Wednesday, April 29, 2009

Milton Friedman is dead

John La Plante on the horrors of a “graduated tax system,” a post that Spot discussed a day or so ago:

A graduated tax system invites bad policy. To paraphrase the late economist Milton Friedman, you're going to be a careful shopper if you buy something using your own money—and rather careless if you're spending other people's money.
For La Plante, the great thing about Milton Friedman is that he is dead, because no one can go to Uncle Milty and ask, “You didn’t really mean what John La Plante thinks you meant, did you?” Friedman’s passing makes him the go-to guy for quotes for conservative commenters, whether in context or out, and even whether made or not.

We’ll get back to Uncle Milty in a minute. But recognize, boys and girls, that La Plante is really mourning for the good old days of yesteryear when you had to be Somebody to vote:
Typically, white, male property owners twenty-one or older could vote. Some colonists not only accepted these restrictions but also opposed broadening the franchise. Duke University professor Alexander Keyssar wrote in The Right to Vote: The Contested History of Democracy in the United States:

At its birth, the United States was not a democratic nation—far from it. The very word "democracy" had pejorative overtones, summoning up images of disorder, government by the unfit, even mob rule. In practice, moreover, relatively few of the nation's inhabitants were able to participate in elections: among the excluded were most African Americans, Native Americans, women, men who had not attained their majority, and white males who did not own land.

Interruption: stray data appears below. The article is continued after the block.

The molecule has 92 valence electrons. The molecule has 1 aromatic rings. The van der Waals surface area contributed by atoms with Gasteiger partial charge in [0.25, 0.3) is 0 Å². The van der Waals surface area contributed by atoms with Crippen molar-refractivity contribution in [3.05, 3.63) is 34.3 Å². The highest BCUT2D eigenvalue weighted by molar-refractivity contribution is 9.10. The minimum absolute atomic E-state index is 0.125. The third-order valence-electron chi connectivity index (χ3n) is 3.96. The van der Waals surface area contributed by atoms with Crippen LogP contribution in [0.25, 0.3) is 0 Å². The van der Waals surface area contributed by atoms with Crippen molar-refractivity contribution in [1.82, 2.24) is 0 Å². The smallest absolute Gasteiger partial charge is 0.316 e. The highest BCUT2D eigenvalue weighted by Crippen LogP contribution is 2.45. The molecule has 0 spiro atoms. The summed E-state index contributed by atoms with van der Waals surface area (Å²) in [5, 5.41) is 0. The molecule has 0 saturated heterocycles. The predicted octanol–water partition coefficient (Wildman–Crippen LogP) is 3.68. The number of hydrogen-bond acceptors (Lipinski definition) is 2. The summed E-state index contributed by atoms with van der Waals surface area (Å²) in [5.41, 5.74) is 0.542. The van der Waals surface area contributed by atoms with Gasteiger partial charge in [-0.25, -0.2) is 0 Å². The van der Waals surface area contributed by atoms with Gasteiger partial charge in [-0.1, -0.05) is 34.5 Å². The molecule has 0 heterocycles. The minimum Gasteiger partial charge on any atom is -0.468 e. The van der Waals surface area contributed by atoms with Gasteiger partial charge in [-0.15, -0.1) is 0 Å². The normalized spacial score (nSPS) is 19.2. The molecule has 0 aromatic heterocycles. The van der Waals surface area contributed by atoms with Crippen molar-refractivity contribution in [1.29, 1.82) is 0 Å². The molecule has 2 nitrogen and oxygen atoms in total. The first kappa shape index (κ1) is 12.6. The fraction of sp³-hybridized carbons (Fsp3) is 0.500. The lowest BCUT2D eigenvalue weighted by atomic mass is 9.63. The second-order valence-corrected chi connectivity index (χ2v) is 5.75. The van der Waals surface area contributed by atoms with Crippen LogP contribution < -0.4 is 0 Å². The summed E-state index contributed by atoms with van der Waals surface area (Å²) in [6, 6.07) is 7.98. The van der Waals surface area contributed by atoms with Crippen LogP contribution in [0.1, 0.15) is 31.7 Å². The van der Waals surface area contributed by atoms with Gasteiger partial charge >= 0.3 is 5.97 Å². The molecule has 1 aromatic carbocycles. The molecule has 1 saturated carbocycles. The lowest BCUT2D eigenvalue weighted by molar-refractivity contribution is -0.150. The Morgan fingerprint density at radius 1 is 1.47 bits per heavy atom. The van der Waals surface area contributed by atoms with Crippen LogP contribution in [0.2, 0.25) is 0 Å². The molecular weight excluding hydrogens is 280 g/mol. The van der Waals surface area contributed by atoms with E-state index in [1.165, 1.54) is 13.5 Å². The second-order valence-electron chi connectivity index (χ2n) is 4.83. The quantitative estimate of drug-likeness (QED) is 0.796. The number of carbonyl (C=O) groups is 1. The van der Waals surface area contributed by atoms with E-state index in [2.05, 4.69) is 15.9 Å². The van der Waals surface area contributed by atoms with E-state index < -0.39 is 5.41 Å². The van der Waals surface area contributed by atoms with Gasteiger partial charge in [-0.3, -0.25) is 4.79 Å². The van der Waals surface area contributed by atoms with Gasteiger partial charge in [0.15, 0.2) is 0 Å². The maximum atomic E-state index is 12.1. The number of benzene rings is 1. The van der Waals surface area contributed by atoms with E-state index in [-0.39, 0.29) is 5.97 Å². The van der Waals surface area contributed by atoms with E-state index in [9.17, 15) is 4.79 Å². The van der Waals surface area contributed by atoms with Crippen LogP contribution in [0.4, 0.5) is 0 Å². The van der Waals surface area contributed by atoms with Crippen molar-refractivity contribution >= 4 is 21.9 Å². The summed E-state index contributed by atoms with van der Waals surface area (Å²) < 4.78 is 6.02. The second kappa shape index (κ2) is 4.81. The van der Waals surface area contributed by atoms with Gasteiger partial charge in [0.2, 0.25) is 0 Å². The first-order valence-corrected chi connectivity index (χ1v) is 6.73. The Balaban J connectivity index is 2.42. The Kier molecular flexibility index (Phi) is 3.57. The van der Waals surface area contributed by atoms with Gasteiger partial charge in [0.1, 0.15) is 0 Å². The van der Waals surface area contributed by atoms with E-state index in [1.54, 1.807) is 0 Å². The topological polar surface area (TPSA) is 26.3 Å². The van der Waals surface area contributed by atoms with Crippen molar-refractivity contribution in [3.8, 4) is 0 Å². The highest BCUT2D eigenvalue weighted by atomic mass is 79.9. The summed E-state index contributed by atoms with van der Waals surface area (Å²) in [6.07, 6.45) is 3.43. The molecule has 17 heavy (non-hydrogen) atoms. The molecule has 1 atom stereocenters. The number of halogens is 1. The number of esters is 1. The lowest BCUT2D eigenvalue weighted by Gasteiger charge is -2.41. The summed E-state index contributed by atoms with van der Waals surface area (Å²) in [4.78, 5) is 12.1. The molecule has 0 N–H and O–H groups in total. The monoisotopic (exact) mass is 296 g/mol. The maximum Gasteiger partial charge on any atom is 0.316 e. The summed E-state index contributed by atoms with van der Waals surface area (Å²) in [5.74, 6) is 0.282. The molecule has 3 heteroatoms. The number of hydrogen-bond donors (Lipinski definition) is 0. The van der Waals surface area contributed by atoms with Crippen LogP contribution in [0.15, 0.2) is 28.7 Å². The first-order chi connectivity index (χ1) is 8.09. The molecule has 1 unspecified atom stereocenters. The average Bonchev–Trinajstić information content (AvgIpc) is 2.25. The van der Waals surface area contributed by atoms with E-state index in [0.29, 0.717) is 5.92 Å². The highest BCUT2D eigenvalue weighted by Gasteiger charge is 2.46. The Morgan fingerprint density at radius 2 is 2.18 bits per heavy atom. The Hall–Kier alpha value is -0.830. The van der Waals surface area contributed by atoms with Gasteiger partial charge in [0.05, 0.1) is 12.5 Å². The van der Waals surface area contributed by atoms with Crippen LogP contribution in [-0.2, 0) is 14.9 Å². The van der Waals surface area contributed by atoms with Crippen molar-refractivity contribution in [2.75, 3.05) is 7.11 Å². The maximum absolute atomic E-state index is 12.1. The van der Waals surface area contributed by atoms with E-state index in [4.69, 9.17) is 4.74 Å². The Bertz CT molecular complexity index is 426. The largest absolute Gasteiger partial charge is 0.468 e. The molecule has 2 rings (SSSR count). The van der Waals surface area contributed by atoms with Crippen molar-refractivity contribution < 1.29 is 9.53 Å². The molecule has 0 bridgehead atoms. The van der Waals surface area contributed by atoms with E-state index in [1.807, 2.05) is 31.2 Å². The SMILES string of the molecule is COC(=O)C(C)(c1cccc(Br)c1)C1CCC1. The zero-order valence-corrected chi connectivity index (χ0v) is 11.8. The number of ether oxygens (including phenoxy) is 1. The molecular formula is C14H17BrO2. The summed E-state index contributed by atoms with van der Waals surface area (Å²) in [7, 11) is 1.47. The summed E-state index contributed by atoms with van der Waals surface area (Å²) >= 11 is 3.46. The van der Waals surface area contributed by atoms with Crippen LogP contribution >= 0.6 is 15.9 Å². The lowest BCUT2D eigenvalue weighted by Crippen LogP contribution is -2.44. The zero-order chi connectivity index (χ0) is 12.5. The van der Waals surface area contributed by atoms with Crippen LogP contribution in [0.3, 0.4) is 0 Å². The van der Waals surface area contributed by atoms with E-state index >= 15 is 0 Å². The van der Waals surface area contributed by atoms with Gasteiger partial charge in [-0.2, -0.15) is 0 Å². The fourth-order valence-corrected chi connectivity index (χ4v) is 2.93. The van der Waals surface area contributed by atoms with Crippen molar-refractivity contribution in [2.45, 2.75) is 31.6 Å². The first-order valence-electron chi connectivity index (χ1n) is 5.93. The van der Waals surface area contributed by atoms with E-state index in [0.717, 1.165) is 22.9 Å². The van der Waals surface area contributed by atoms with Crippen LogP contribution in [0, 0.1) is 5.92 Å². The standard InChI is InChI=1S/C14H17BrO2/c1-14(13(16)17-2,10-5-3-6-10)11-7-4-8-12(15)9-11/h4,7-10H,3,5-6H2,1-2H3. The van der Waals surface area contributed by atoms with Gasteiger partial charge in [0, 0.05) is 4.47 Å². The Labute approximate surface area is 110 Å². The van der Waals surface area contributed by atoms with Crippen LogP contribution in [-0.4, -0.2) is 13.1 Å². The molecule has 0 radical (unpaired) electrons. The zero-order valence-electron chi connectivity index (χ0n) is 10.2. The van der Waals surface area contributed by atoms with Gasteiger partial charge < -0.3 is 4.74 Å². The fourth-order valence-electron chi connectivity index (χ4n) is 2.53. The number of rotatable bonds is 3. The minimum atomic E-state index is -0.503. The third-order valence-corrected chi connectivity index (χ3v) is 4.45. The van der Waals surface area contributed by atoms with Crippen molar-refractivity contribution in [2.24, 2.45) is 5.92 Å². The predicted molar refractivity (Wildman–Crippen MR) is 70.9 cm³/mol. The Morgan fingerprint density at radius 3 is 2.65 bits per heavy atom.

You see, La Plante believes that the lower classes are really unfit to make decisions about spending the public treasury. Rabble. Wastrels. Liable to fall prey to “majoritarian impulses.” Only the monied classes have the judgment to make these kinds of decisions. Harrumpf.

Since we’ve made the regrettable decision to let the rabble vote, the least we can do, says - or at least thinks - La Plante, is levy no more than a head tax, or maybe a “flat tax” if we’re really generous.Just so you know where Johnny’s coming from, okay, boys and girls?

Now back to Uncle Milty. In addition to being dead, Uncle Milty was wrong about many things. The so-called Chicago School spawned malignacies that infected and damn near killed the economies of countries in Latin American and elsewhere (Iraq under Viceroy Bremer being a good example). Uncle Milty’s boyz are the kind of people you would hire if you thought economic decision making was just too hard and that Invisible Hand thing sounded kinda neat. It’s kind of like believing in the power of prayer to remove the boil from your arse. Uncle Milty’s boyz are also good if you’re just looking for shills for monied interests, too.

It is little wonder that Uncle Milty is the tin god for John La Plante, David Strom, and Captain Fishsticks. But here, really, is where Uncle Milty got us:
I'm not going to cut it too fine: I think you can very well blame the Chicago school [where Uncle Milty held court] for the fiasco of growing income inequality in the U.S. Nice triumph for deregulated capitalism, boys! Ronald Reagan listened closely to Milton Friedman and the Chicago school godfather's disciples have been rife in the Republican administrations that have dominated the White House ever since the Californian swept into Washington and started blaming government for our problems. Well guess what? It didn't work so well. The rich got richer and then screwed the pooch.
“Screwing the pooch” is an uncomfortable reference for Spot, of course, but just think of the pooch as a metaphor for the public good.

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